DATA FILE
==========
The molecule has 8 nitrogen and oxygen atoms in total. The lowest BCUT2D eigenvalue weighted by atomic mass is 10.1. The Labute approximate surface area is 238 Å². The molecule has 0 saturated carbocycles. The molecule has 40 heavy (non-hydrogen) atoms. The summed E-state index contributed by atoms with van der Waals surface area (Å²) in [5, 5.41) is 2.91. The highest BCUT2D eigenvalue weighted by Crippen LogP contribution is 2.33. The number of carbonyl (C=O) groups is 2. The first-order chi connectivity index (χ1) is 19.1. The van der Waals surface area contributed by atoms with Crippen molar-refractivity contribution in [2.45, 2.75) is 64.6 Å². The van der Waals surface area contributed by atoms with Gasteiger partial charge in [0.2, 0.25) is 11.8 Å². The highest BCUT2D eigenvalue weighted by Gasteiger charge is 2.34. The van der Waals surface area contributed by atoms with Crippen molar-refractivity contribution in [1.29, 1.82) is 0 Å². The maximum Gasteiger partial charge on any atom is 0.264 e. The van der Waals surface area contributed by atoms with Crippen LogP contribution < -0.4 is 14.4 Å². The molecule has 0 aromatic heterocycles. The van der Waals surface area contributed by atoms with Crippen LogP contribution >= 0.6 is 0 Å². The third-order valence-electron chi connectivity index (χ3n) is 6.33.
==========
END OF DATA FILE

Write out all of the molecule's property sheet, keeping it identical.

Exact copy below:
The molecule has 8 nitrogen and oxygen atoms in total. The lowest BCUT2D eigenvalue weighted by atomic mass is 10.1. The Labute approximate surface area is 238 Å². The molecule has 0 saturated carbocycles. The molecule has 40 heavy (non-hydrogen) atoms. The summed E-state index contributed by atoms with van der Waals surface area (Å²) in [5, 5.41) is 2.91. The highest BCUT2D eigenvalue weighted by Crippen LogP contribution is 2.33. The number of carbonyl (C=O) groups is 2. The first-order chi connectivity index (χ1) is 19.1. The van der Waals surface area contributed by atoms with Crippen molar-refractivity contribution in [2.45, 2.75) is 64.6 Å². The van der Waals surface area contributed by atoms with Gasteiger partial charge in [0.2, 0.25) is 11.8 Å². The highest BCUT2D eigenvalue weighted by Gasteiger charge is 2.34. The van der Waals surface area contributed by atoms with Crippen molar-refractivity contribution in [1.29, 1.82) is 0 Å². The maximum Gasteiger partial charge on any atom is 0.264 e. The van der Waals surface area contributed by atoms with Crippen LogP contribution < -0.4 is 14.4 Å². The molecule has 0 aromatic heterocycles. The van der Waals surface area contributed by atoms with Crippen LogP contribution >= 0.6 is 0 Å². The third-order valence-electron chi connectivity index (χ3n) is 6.33.